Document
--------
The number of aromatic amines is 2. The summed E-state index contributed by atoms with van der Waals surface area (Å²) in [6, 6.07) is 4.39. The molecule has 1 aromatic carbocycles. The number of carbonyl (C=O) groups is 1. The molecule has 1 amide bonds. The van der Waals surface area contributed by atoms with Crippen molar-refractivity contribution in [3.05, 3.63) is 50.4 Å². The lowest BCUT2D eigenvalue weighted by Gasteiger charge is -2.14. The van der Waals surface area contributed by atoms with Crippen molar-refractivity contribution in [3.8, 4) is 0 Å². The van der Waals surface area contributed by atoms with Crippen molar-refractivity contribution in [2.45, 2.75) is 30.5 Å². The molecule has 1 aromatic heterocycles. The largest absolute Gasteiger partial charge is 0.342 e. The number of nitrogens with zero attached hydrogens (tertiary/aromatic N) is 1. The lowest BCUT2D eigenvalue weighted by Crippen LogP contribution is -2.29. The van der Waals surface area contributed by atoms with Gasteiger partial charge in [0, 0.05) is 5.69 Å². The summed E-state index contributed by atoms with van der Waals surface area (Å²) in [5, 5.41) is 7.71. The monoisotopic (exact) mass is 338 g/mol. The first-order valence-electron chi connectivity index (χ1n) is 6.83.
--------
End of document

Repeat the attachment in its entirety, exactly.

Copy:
The number of aromatic amines is 2. The summed E-state index contributed by atoms with van der Waals surface area (Å²) in [6, 6.07) is 4.39. The molecule has 1 aromatic carbocycles. The number of carbonyl (C=O) groups is 1. The molecule has 1 amide bonds. The van der Waals surface area contributed by atoms with Crippen molar-refractivity contribution in [3.05, 3.63) is 50.4 Å². The lowest BCUT2D eigenvalue weighted by Gasteiger charge is -2.14. The van der Waals surface area contributed by atoms with Crippen molar-refractivity contribution in [3.8, 4) is 0 Å². The van der Waals surface area contributed by atoms with Crippen molar-refractivity contribution in [2.45, 2.75) is 30.5 Å². The molecule has 1 aromatic heterocycles. The largest absolute Gasteiger partial charge is 0.342 e. The number of nitrogens with zero attached hydrogens (tertiary/aromatic N) is 1. The lowest BCUT2D eigenvalue weighted by Crippen LogP contribution is -2.29. The van der Waals surface area contributed by atoms with Gasteiger partial charge in [0, 0.05) is 5.69 Å². The summed E-state index contributed by atoms with van der Waals surface area (Å²) in [5, 5.41) is 7.71. The monoisotopic (exact) mass is 338 g/mol. The first-order valence-electron chi connectivity index (χ1n) is 6.83.